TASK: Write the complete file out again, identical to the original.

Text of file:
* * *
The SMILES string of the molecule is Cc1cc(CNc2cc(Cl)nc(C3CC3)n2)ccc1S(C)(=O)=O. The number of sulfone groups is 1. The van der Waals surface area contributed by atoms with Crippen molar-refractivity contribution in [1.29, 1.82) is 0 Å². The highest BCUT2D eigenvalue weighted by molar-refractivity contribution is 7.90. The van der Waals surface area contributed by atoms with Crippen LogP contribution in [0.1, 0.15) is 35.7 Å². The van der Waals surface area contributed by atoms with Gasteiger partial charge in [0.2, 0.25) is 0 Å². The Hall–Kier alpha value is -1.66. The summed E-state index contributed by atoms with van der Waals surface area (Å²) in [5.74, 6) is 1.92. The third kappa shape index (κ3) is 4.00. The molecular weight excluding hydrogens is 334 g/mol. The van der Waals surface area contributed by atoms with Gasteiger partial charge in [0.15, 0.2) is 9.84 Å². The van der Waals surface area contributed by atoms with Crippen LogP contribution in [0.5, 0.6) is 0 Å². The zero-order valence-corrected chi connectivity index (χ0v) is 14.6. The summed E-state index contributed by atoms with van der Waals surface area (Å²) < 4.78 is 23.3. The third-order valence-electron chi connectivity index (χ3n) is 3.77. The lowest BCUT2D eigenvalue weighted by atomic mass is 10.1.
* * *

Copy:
The SMILES string of the molecule is Cc1cc(CNc2cc(Cl)nc(C3CC3)n2)ccc1S(C)(=O)=O. The number of sulfone groups is 1. The van der Waals surface area contributed by atoms with Crippen molar-refractivity contribution in [1.29, 1.82) is 0 Å². The highest BCUT2D eigenvalue weighted by molar-refractivity contribution is 7.90. The van der Waals surface area contributed by atoms with Crippen LogP contribution in [0.1, 0.15) is 35.7 Å². The van der Waals surface area contributed by atoms with Gasteiger partial charge in [0.2, 0.25) is 0 Å². The Hall–Kier alpha value is -1.66. The summed E-state index contributed by atoms with van der Waals surface area (Å²) in [5.74, 6) is 1.92. The third kappa shape index (κ3) is 4.00. The molecular weight excluding hydrogens is 334 g/mol. The van der Waals surface area contributed by atoms with Gasteiger partial charge in [0.15, 0.2) is 9.84 Å². The van der Waals surface area contributed by atoms with Crippen LogP contribution in [0.5, 0.6) is 0 Å². The zero-order valence-corrected chi connectivity index (χ0v) is 14.6. The summed E-state index contributed by atoms with van der Waals surface area (Å²) < 4.78 is 23.3. The third-order valence-electron chi connectivity index (χ3n) is 3.77. The lowest BCUT2D eigenvalue weighted by atomic mass is 10.1.